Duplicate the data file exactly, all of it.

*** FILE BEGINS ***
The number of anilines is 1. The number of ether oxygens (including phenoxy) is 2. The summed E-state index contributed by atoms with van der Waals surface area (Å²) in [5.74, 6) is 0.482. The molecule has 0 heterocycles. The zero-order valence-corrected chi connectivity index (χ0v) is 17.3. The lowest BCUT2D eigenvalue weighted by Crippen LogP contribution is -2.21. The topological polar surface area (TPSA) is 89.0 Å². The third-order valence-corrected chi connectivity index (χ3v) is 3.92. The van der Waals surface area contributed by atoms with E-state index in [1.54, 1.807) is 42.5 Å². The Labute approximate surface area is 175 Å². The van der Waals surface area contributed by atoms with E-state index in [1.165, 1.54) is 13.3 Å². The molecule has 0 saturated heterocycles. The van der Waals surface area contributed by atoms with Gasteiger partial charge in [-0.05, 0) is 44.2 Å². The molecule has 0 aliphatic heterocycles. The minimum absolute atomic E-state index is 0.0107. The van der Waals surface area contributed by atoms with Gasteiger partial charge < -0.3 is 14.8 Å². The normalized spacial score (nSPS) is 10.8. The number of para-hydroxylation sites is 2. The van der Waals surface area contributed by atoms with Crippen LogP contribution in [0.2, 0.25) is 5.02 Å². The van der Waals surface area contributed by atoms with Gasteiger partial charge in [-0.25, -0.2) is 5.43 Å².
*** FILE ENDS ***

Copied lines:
The number of anilines is 1. The number of ether oxygens (including phenoxy) is 2. The summed E-state index contributed by atoms with van der Waals surface area (Å²) in [5.74, 6) is 0.482. The molecule has 0 heterocycles. The zero-order valence-corrected chi connectivity index (χ0v) is 17.3. The lowest BCUT2D eigenvalue weighted by Crippen LogP contribution is -2.21. The topological polar surface area (TPSA) is 89.0 Å². The third-order valence-corrected chi connectivity index (χ3v) is 3.92. The van der Waals surface area contributed by atoms with E-state index in [1.54, 1.807) is 42.5 Å². The Labute approximate surface area is 175 Å². The van der Waals surface area contributed by atoms with E-state index in [1.165, 1.54) is 13.3 Å². The molecule has 0 saturated heterocycles. The van der Waals surface area contributed by atoms with Gasteiger partial charge in [-0.05, 0) is 44.2 Å². The molecule has 0 aliphatic heterocycles. The minimum absolute atomic E-state index is 0.0107. The van der Waals surface area contributed by atoms with Gasteiger partial charge < -0.3 is 14.8 Å². The normalized spacial score (nSPS) is 10.8. The number of para-hydroxylation sites is 2. The van der Waals surface area contributed by atoms with Crippen LogP contribution in [0.2, 0.25) is 5.02 Å². The van der Waals surface area contributed by atoms with Gasteiger partial charge in [-0.25, -0.2) is 5.43 Å².